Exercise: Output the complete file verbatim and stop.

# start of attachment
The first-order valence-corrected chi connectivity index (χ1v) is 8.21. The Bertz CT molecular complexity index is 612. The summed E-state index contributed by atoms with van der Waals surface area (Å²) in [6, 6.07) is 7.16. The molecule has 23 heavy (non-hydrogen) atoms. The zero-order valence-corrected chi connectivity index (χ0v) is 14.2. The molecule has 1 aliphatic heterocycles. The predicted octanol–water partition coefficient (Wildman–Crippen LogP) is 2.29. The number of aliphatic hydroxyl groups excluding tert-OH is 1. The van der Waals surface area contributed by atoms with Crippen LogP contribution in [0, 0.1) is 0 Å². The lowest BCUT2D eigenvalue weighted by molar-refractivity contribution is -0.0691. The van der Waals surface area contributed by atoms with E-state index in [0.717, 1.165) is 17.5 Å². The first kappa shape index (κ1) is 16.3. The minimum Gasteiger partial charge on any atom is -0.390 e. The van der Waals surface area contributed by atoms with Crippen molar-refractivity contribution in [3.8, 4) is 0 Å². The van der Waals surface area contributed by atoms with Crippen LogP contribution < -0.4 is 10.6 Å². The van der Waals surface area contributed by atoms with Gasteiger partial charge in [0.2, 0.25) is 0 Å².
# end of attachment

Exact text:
The first-order valence-corrected chi connectivity index (χ1v) is 8.21. The Bertz CT molecular complexity index is 612. The summed E-state index contributed by atoms with van der Waals surface area (Å²) in [6, 6.07) is 7.16. The molecule has 23 heavy (non-hydrogen) atoms. The zero-order valence-corrected chi connectivity index (χ0v) is 14.2. The molecule has 1 aliphatic heterocycles. The predicted octanol–water partition coefficient (Wildman–Crippen LogP) is 2.29. The number of aliphatic hydroxyl groups excluding tert-OH is 1. The van der Waals surface area contributed by atoms with Crippen LogP contribution in [0, 0.1) is 0 Å². The lowest BCUT2D eigenvalue weighted by molar-refractivity contribution is -0.0691. The van der Waals surface area contributed by atoms with E-state index in [0.717, 1.165) is 17.5 Å². The first kappa shape index (κ1) is 16.3. The minimum Gasteiger partial charge on any atom is -0.390 e. The van der Waals surface area contributed by atoms with Crippen molar-refractivity contribution in [3.8, 4) is 0 Å². The van der Waals surface area contributed by atoms with Crippen LogP contribution < -0.4 is 10.6 Å². The van der Waals surface area contributed by atoms with Gasteiger partial charge in [0.2, 0.25) is 0 Å².